Monday, December 3, 2012

Chemers Gallery Illustration Event!

Yet another amazing annual Children's Book Illustrator and Author Event at the Chemers Gallery in Tusin! I look forward to this event every year too look at beautiful original artwork, to meet children's book illustrators, and see their wonderful presentations! I also got to see a few local illustrator friends as well!  Some of my photos are not perfect, but at least we can get an idea! Here are some tidbits from the day: 
 E.B Lewis, the prolific illustrator, fine artist,  publlic speaker, teacher, and inspirer
 I mentioned to E.B Lewis that I enjoyed his talk at the SCBWI conference a couple of years ago and talked to him about being an illustrator and a teacher and his main message was to not give up!! And also how meaningful it was to help other by teaching.

 Boris Kulikov, versatile illustrator

 When I met Sylvia Long, I also told her I was aspiring to illustrate children's books and I asked her how she got started. She said that her friend wrote a book and she illustrated it, and when she submitted it they had nice comments but no publisher would take it. So, then she said that she hung those illustrations up in her studio for 9 years, and then listened to her mom to "try again!" and she submitted the story again and it got picked up. Her message was to not give up!
Sylvia Long

A piece of Sylvia's I liked in the show: 

With Author  Kathleen Krull, making learning fun!

Illustrator Matt Tavares demonstrates how he draws people by demonstrating with a live model!
 It turned out pretty good, I thought and it was interesting to see his process, starting with simple stick figure and shapes first, and then defining from there and adding depth in the scene.

 Boris Kulikov spoke about starting out as a costume designer is Russia and then moving here and decided to illustrate books instead. This way, he says, he can take that theatrical approach and be part of the entire production since illustrating a book is kind of like a play- you can be the actors and designer all in one! I thought his technique was also interesting how he cut and pasted in Photoshop and how he captured the point of view of the children in his work. It was an important reminder how he used a basement as an analogy for composition, it is the structure that holds the house, or in this case the illustration together.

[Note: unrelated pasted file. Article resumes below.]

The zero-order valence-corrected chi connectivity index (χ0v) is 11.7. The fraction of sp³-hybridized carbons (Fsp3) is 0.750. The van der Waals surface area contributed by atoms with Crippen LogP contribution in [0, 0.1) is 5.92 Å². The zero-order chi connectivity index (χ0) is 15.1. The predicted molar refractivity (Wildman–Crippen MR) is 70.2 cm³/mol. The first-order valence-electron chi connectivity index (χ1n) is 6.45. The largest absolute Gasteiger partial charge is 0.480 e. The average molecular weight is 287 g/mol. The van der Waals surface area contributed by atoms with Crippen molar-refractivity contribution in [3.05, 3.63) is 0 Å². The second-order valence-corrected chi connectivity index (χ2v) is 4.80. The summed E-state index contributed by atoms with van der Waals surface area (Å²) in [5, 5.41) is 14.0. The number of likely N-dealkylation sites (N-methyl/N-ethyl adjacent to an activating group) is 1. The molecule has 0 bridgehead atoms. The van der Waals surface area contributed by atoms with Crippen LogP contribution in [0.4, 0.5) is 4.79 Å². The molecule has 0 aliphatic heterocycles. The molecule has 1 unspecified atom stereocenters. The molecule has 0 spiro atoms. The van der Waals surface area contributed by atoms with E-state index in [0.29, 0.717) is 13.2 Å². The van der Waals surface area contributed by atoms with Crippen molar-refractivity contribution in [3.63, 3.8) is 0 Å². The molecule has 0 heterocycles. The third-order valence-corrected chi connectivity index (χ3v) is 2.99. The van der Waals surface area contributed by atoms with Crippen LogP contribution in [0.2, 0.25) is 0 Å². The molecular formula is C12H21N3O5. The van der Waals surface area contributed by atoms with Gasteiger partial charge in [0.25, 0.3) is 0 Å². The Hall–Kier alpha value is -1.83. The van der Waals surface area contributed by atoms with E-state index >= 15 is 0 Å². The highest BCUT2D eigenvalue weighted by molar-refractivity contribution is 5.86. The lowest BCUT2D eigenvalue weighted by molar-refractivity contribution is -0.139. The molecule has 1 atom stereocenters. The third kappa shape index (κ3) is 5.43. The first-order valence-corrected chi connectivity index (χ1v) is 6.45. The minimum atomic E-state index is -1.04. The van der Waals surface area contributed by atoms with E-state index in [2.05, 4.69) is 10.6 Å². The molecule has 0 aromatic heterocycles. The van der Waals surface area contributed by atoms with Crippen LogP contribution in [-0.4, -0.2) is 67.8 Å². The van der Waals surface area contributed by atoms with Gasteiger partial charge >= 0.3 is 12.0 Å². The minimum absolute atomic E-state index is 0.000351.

Here is a piece of his that I liked in the show: 

In contrast to the technological approach, Chris Sheban does everything old school by hand. I like this because I remember when computers were not a daily part of life and things were more simple, but also seems to take a lot of time. I think he said it takes about a year to complete a book. He went through his process with us! First, he starts with the manuscript, below he shows us an example:
Then, he thinks of ideas and does small, light sketches of his ideas- he does a lot of sketches, he says for one book he can do up to 580 sketches in total! Then, he does a next sketch to show the publisher that is a bit tighter and larger which he shows us here:
Then, he goes to the library to photocopy the light sketches to make them darker, takes the charcoal to create light and dark tones-his influence of light from Jan Vermeer comes into play here. I think this a great step I will try with my own art! Then, he adds color pastel on the photocopy to work out the color, here we are passing them around, just gorgeous studies!

Nadia Roldan and Lauren Gallegos, local illustrator friends, admiring the sketches
example of a pastel over photocopy
 Then, he does a larger study with watercolor and colored pencil (which he shows us below), redraws on tracing paper, transfers onto final paper, completes the final, and snail mails it to the publisher.  And there you have it, Quite amazing work!

Here is an illustration from the show that I enjoyed: 

E.B. Lewis's speech was very touching, as his work is and every time he speaks at an event. Oh, the stories he told! I can't share all of them but I will share bits of gems he left with us. He talked about how art is the work that for him can be left behind for someone to use. He spoke about how you have to really get to know your character, take them out to lunch, go through their drawers, things like that. I also thought it was interesting how he talked about seeing the book as a movie in your head in order to illustrate it. Emotion is a key ingredient in your book, you must feel it first and then add it. There is too much to say about E.B. Lewis, but I recommend you see him speak someday and read his books if you want to be touched and inspired.

A piece I liked of his in the show:

I am now filled with inspiration and a bag of books to give as gifts and to savor for myself! Happy Day!


  1. What a great, in-depth blog! Thank you so much for sharing & for joining us!
    -Karen & Jennifer

    1. Thanks for reading, it is a pleasure! Looking forward to next year's event already!